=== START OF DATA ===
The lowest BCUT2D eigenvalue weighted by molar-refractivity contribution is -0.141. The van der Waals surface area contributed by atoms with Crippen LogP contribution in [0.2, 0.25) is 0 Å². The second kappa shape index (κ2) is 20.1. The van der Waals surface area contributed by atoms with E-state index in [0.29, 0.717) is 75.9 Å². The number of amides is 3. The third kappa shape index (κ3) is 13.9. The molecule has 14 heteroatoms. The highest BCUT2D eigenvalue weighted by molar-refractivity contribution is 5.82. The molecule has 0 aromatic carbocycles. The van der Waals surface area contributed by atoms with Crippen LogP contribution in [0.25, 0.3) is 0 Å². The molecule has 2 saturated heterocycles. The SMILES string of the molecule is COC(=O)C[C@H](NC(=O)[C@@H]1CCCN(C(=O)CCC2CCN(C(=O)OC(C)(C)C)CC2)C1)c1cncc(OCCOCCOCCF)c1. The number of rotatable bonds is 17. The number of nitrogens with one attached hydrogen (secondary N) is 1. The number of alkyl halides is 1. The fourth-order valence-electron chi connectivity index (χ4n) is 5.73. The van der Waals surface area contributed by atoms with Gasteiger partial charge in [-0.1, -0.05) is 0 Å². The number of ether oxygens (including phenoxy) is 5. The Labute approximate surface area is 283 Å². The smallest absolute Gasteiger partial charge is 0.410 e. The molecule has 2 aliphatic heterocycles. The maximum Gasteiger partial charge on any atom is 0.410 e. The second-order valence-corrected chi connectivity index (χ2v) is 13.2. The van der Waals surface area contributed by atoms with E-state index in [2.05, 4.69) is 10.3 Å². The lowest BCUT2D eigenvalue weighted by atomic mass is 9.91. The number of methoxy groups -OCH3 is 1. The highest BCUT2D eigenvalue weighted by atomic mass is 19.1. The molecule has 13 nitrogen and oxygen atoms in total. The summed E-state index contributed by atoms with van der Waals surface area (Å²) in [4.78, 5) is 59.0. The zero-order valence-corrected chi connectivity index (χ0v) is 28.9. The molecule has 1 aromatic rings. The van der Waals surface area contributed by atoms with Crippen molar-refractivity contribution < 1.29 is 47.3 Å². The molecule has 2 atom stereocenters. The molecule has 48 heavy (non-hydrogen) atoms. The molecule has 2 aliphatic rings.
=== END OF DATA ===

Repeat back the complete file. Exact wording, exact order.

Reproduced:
The lowest BCUT2D eigenvalue weighted by molar-refractivity contribution is -0.141. The van der Waals surface area contributed by atoms with Crippen LogP contribution in [0.2, 0.25) is 0 Å². The second kappa shape index (κ2) is 20.1. The van der Waals surface area contributed by atoms with E-state index in [0.29, 0.717) is 75.9 Å². The number of amides is 3. The third kappa shape index (κ3) is 13.9. The molecule has 14 heteroatoms. The highest BCUT2D eigenvalue weighted by molar-refractivity contribution is 5.82. The molecule has 0 aromatic carbocycles. The van der Waals surface area contributed by atoms with Crippen LogP contribution in [0.25, 0.3) is 0 Å². The molecule has 2 saturated heterocycles. The SMILES string of the molecule is COC(=O)C[C@H](NC(=O)[C@@H]1CCCN(C(=O)CCC2CCN(C(=O)OC(C)(C)C)CC2)C1)c1cncc(OCCOCCOCCF)c1. The number of rotatable bonds is 17. The number of nitrogens with one attached hydrogen (secondary N) is 1. The number of alkyl halides is 1. The fourth-order valence-electron chi connectivity index (χ4n) is 5.73. The van der Waals surface area contributed by atoms with Gasteiger partial charge in [-0.1, -0.05) is 0 Å². The number of ether oxygens (including phenoxy) is 5. The Labute approximate surface area is 283 Å². The smallest absolute Gasteiger partial charge is 0.410 e. The molecule has 2 aliphatic heterocycles. The maximum Gasteiger partial charge on any atom is 0.410 e. The second-order valence-corrected chi connectivity index (χ2v) is 13.2. The van der Waals surface area contributed by atoms with E-state index in [2.05, 4.69) is 10.3 Å². The lowest BCUT2D eigenvalue weighted by atomic mass is 9.91. The number of methoxy groups -OCH3 is 1. The highest BCUT2D eigenvalue weighted by atomic mass is 19.1. The molecule has 13 nitrogen and oxygen atoms in total. The summed E-state index contributed by atoms with van der Waals surface area (Å²) in [4.78, 5) is 59.0. The zero-order valence-corrected chi connectivity index (χ0v) is 28.9. The molecule has 1 aromatic rings. The van der Waals surface area contributed by atoms with Crippen molar-refractivity contribution < 1.29 is 47.3 Å². The molecule has 2 atom stereocenters. The molecule has 48 heavy (non-hydrogen) atoms. The molecule has 2 aliphatic rings.